He’s typically rallied back, and in doing so, has become one of the most exciting fighters in the world. But if he’s in danger below 200, what will he do when he’s hit by a heavyweight?
A lighter Tomasz Adamek dropped him, and I imagine that a heavier one will too. Cunningham may be capable of staying away and taking rounds off Adamek as Jason Estrada and Michael Grant both did.
But can he curb his instinct to take chances and brawl? I’m guessing that the circumstances, a raucous environment, etc., will all work against that. Adamek by stoppage.
John J. Francis, guest/fan, Sacramento, Calif.
After being knocked out by Vitali Klitschko and being out-boxed by Eddie Chambers with one arm — although he got the gift decision — I feel that Adamek has kind of been exposed.
Steve Cunningham is fighting as a heavyweight for the first time, and that could work against him. But I’m going with USS this time around.
Cunningham was able to get to Adamek the last time, albeit, not often. Still, weighing USS’s speed, reach and footwork against Adamek’s predictable power-punching style leads me to go with the long, lanky Philly fighter.
Cunningham has been in a lot of big fights, and I feel that he just has too much veteran savvy to lose to what I feel is a less-confident, one-dimensional, declining, flat-footed power-puncher in Adamek.
USS, I’m sure, will do a lot better this time. I know that he saw what Chambers did to Adamek, and I expect him to do a lot of jabbing and moving. When the time is right, Cunningham will fire off combinations.
I stand by my prediction on how Cunningham will out-box Adamek, but I also feel that, much like in the Chambers fight, Adamek still can still receive a gift decision.
So while I favor Cunningham to win either a split-, or, possibly unanimous decision, there is the lingering potential for Adamek to win a controversial one as well.
Tomasz Adamek, UD 12 Steve Cunningham: The last man standing might be the winner. But the guess is that both will be battered, yet still upright after 12 rounds.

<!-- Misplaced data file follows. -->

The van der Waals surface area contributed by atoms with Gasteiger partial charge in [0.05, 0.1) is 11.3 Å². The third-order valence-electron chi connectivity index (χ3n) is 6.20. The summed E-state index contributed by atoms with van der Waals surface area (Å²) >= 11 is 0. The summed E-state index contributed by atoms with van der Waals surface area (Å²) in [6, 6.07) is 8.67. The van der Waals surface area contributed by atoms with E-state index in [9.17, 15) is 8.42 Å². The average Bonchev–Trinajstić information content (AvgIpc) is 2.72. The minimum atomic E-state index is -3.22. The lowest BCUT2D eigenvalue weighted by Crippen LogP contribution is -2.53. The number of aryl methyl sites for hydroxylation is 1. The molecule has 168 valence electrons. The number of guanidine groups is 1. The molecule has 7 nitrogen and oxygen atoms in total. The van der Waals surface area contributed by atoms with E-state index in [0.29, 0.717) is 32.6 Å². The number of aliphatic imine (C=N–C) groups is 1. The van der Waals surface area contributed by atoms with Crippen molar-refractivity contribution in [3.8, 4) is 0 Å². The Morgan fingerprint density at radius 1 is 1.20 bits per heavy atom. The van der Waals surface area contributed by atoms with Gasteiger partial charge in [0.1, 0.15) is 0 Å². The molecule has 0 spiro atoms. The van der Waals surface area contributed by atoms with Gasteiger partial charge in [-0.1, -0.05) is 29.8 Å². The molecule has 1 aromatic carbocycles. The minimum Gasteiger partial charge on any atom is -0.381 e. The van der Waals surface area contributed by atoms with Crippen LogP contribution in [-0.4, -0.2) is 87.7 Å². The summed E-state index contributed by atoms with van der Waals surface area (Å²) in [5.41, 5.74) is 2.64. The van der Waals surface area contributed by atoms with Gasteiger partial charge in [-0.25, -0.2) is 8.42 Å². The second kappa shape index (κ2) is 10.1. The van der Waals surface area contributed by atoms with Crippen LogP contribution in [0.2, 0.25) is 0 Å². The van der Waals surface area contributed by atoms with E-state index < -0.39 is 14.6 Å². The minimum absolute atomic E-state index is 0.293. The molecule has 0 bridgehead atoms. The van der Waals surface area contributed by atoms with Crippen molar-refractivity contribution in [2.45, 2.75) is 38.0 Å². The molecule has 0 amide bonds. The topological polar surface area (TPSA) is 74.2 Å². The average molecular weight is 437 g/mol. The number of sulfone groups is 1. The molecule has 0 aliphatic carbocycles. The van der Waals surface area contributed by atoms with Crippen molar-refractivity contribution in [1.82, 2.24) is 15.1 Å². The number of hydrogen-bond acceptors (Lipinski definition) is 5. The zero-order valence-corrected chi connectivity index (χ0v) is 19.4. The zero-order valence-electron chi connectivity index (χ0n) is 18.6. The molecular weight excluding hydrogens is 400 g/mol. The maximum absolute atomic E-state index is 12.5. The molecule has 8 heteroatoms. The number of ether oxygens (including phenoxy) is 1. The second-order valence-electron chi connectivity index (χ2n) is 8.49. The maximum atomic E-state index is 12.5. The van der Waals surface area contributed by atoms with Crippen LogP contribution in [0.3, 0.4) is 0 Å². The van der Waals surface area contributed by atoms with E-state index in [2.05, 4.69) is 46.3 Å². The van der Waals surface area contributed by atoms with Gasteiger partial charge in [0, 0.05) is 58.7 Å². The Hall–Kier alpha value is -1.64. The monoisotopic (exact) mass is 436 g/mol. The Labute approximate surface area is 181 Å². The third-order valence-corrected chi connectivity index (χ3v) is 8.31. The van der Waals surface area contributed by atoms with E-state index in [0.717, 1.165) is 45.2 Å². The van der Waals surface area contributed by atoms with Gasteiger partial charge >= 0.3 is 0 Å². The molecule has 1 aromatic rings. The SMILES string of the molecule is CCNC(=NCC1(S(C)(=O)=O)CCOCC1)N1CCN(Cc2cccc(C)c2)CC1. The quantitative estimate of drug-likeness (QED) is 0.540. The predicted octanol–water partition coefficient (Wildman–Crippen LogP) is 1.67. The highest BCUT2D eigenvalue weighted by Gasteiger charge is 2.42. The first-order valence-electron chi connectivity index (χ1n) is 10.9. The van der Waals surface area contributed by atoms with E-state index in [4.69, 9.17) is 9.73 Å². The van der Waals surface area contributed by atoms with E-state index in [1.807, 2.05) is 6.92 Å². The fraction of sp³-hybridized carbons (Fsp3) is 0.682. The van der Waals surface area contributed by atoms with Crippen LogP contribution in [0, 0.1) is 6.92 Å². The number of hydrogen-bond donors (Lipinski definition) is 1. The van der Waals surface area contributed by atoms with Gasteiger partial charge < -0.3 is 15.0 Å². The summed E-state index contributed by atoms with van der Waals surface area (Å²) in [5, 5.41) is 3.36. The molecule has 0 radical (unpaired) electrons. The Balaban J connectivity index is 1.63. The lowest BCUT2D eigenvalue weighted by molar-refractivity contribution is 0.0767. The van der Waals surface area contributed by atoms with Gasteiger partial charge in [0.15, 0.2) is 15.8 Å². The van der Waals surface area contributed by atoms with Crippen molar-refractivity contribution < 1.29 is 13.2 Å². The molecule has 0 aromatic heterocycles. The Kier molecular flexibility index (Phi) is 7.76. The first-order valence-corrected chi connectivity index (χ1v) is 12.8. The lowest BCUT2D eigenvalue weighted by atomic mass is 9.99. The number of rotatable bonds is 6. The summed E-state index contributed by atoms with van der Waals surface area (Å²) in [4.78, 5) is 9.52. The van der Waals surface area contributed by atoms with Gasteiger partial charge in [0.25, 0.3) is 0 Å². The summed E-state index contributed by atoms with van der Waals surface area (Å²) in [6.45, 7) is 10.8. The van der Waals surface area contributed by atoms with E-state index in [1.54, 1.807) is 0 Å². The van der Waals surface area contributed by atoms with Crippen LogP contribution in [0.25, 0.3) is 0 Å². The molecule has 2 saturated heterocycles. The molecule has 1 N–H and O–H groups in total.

Tomasz Adamek and Steve Cunningham have proven their resilience repeatedly by getting up from knockdowns. Cunningham did it three times in his split-decision loss to Adamek in a 2008 cruiserweight classic.
Time and experience figure to be the difference. Both are 36 years old. Cunningham, 1-3 over his last three, has relied on quickness and reflexes, which are the first to erode.
Adamek’s power is still there. Adamek also should be more comfortable at heavyweight.He’s been at the weight for 10 straight bouts, losing only to Vitali Klitschko.
Cunningham made his debut in the division with a victory in September. A lack of familiarity at the weight will make him wish he didn’t get that rematch for Christmas.
Tomasz Adamek TKO 9 Steve Cunningham: In a real slug fest, which this fight will turn into, I like Tomasz Adamek by TKO in nine.
Kathy Duva only sells great fights to NBC, so I know this will be the Ghost of the Main Events once again coming to the Sands and causing this fight to be a Duva War. I think USS Steve Cunningham will drop Tomasz in round three.
But Adamek will survive the onslaught and win the fourth round. USS will tire, and Adamek will pull it out in the ninth. This is a sure fire bet.
Tomasz Adamek KO 7 Steve Cunningham: I got Tomasz Adamek. He’s grown well into the heavyweight division. Steve Cunningham never had the greatest chin, even at cruiserweight.
So I am not sure how Cunningnam will take a heavyweight punch. He will show heart and skill, but Adamek will eventually get him. Adamek TKO in seven.
Tomasz Adamek TKO 10 Steve Cunningham: Although both men are in their mid-30s they also are in exceptional condition.
Could we see another late-career classic on the scale of Muhammad Ali-Joe Frazier III or, more recently, Marquez-Pacquiao IV? That’s a lot to hope for, but if their epic first fight at cruiserweight four years ago is any indication it’s possible.
In any case, this fight has the potential to produce an excellent return to boxing for NBC, which, I hope, will lead to more shows on terrestrial TV in 2013.
Cunningham will use his mobility and busy jab to keep Adamek away for the first quarter of the fight. But once the middle rounds arrive Adamek will close the distance and use his superior power to gradually wear Cunningham down.
Adamek is much more accustomed to fighting at heavyweight and Cunningham’s chin, which was vulnerable at cruiserweight, will be even more so at heavyweight.